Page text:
• OLAF says we will tell you tomorrow morning 🙂
    But OLAF also says anyone who is comparing 85 1.4G sharpness favorably to this lens is really, really, really wrong. It’s not close.

  • Michael Ogle

    Do you think Nikon designed the cat eye bokeh on purpose?

  • Mike

    Hi Art, as sharp as the 85 is, the 105, wide open is sharper. It’s has virtually no purple fringing in high contrast scenes. I use 2 bodies a lot and I also like the gap between (24-70) 70mm & 105mm better than 70 & 85. https://uploads.disquscdn.com/images/6f54337a8a905b33d6fba506b0b1e01306502d0f295d526670a2e248c69717f2.jpg https://uploads.disquscdn.com/images/58bc93fac0104458f9adb7bf0aa61692dc4cb53dc99066029da0f7e08dc29422.jpg

  • Otis Criblecoblis


  • Otis Criblecoblis

    Right on Carl. I wish Nikon developed an f/1.x 135mm instead of the 105mm. At this rate I wish Nikon manages to stay in business too.

  • Carl Eberhart

    No offense, but to wish this lens had VR is silly. Like wishing an 85 f/1.4 had VR. To shoot people on a dance floor at 1/60? The VR would also need to have a panning mode…and would still get plenty of missed shots when their head moves too fast and their eyes get blurred.

    I applaud Nikon for designing and producing the lens, and getting it built in China but still charging the price like it was made in Japan. Good for them for daring to keep the profit margin high…

    But as I have said elsewhere, I don’t think this lens will sell well. Sure it has great sharpness, a bit more extreme blur, smooth enough bokeh…also it deftly avoids the LoCA that seems to be present in all other Nikkor fast primes (including the slower f/1.8 ones). You know, that purple fringing within the bokeh that is so hard to get rid of, that users either claim they don’t notice, or else process in black and white to get rid of it ??

    But nope…This one is not for me. The output doesn’t look enough different in angle of view from an 85, yet the weight and cost are entirely too high. I think this is a partial fail for Nikon, but the bigger fail is the new 70-200 v3 with its absurd front placement of the zoom ring, and price near $3000. But they will sell more of those than this 105…lol. At least for a while.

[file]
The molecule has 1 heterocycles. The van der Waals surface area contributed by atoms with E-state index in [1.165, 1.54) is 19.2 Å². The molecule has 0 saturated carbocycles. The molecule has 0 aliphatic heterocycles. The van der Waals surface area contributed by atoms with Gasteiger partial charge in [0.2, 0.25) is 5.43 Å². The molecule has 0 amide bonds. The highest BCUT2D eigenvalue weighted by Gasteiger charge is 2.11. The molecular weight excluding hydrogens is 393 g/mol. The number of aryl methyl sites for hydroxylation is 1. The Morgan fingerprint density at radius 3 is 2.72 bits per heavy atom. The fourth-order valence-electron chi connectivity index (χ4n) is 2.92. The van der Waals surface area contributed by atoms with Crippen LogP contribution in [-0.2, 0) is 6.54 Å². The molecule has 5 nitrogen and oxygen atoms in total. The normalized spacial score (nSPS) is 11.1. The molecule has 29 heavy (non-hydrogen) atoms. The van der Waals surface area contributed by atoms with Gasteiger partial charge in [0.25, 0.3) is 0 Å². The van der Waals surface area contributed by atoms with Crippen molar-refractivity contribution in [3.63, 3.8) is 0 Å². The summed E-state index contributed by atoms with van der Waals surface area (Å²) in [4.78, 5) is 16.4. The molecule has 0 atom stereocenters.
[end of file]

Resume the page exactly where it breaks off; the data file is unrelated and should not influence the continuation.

The more sensible, more usable lens I would want instead of this 105, is a 135 f/1.8 with OS. I say OS, because it will be a Sigma Art. And it will not cost $2200, nor will it weigh quite as much. Its sharpness, blur, bokeh smoothness, color, and contrast, will all be similar though. And it will be made in Japan…the end.

  • Omesh Singh

    Flash will lock motion in 1/1000s…. And with a modest angle of view at 105mm you don’t need to cover a ton of area with light.

  • An American in Canada

    The DC isn’t soft if you tune it and use the DC properly (if at all). That said, it is soft at f2 (good by 2.8) and obviously it wont touch this new lens in terms of corner to corner sharpness – again, 99% of the DCs require AF fine tuning. I totally agree that sharpness preferences vary and would add that sharpness isn’t everything. I love mine for all sorts of subjects and styles and it can do some really great stuff – including producing very crispy images.

  • Art M.

    Can you describe in more detail what you prefer about the new 105mm f/1.4 over the 85mm f/1.4?
    Thank you.

  • David Bateman

    Interesting that you say the 105mm DC is soft. As this is the first time I have ever heard someone say that. In forums I have read the 105 DC is sharper than the 135 DC and I have briefly used a 135DC and found it good. All be it only one copy, a long time ago. I think you will now get many asking for comparative numbers. As one person’s sharpness view is another person’s softness.

  • T N Args

    “Very, very sharp” and “Lack of VR” are poor bedfellows, especially for a lens that will no doubt be used on high-res bodies.

    Also, whenever I see a Nikon lens labelled ‘E’, I think it belongs to the budget Series E range of lenses that Nikon once produced….

  • Omesh Singh

    But what does OLAF say?

  • The 105mm DC has acceptable sharpness and an interesting color rendition. The new 105mm is definitely sharp though. I’m keeping my 105 DC (used) and 85 1.4G (used) and will keep that extra $470 to do with as I please.

  • I cannot wait to buy this lens.

  • Mike

    I agree 100%. My 85 1.4G was the lens I said I’d never sell. After trying the 105 and then buying it, I knew I’d likely never use the 85 again. So I sold it. No regrets. The 105 has been described as 200 f/2 lite. I agree. It’s phenomenal and leaves me wanting nothing.